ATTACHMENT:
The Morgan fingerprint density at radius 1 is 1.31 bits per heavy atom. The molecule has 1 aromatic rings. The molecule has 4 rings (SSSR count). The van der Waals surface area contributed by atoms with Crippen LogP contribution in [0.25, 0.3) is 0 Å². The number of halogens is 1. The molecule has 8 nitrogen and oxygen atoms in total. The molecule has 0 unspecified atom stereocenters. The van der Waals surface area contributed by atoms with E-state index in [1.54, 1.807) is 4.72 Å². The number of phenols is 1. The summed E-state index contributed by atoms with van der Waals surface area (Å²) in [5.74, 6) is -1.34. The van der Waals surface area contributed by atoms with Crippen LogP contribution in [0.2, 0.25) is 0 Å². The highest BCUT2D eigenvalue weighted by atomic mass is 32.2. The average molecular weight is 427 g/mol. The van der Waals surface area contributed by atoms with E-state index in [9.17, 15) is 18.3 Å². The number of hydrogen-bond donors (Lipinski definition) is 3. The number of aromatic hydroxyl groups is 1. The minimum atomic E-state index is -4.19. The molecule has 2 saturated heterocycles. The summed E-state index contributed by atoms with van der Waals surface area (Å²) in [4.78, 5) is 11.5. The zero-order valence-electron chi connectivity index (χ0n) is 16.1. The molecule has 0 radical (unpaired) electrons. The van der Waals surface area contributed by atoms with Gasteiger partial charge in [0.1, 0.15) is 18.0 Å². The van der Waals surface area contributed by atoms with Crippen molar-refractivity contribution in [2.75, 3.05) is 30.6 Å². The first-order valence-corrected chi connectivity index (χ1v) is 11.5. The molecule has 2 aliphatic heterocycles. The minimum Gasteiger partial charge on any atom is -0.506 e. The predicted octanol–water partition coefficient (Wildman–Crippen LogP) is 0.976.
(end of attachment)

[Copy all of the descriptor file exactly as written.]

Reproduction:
The Morgan fingerprint density at radius 1 is 1.31 bits per heavy atom. The molecule has 1 aromatic rings. The molecule has 4 rings (SSSR count). The van der Waals surface area contributed by atoms with Crippen LogP contribution in [0.25, 0.3) is 0 Å². The number of halogens is 1. The molecule has 8 nitrogen and oxygen atoms in total. The molecule has 0 unspecified atom stereocenters. The van der Waals surface area contributed by atoms with E-state index in [1.54, 1.807) is 4.72 Å². The number of phenols is 1. The summed E-state index contributed by atoms with van der Waals surface area (Å²) in [5.74, 6) is -1.34. The van der Waals surface area contributed by atoms with Crippen LogP contribution in [0.2, 0.25) is 0 Å². The highest BCUT2D eigenvalue weighted by atomic mass is 32.2. The average molecular weight is 427 g/mol. The van der Waals surface area contributed by atoms with E-state index in [9.17, 15) is 18.3 Å². The number of hydrogen-bond donors (Lipinski definition) is 3. The number of aromatic hydroxyl groups is 1. The minimum atomic E-state index is -4.19. The molecule has 2 saturated heterocycles. The summed E-state index contributed by atoms with van der Waals surface area (Å²) in [4.78, 5) is 11.5. The zero-order valence-electron chi connectivity index (χ0n) is 16.1. The molecule has 0 radical (unpaired) electrons. The van der Waals surface area contributed by atoms with Gasteiger partial charge in [0.1, 0.15) is 18.0 Å². The van der Waals surface area contributed by atoms with Crippen molar-refractivity contribution in [2.75, 3.05) is 30.6 Å². The first-order valence-corrected chi connectivity index (χ1v) is 11.5. The molecule has 2 aliphatic heterocycles. The minimum Gasteiger partial charge on any atom is -0.506 e. The predicted octanol–water partition coefficient (Wildman–Crippen LogP) is 0.976.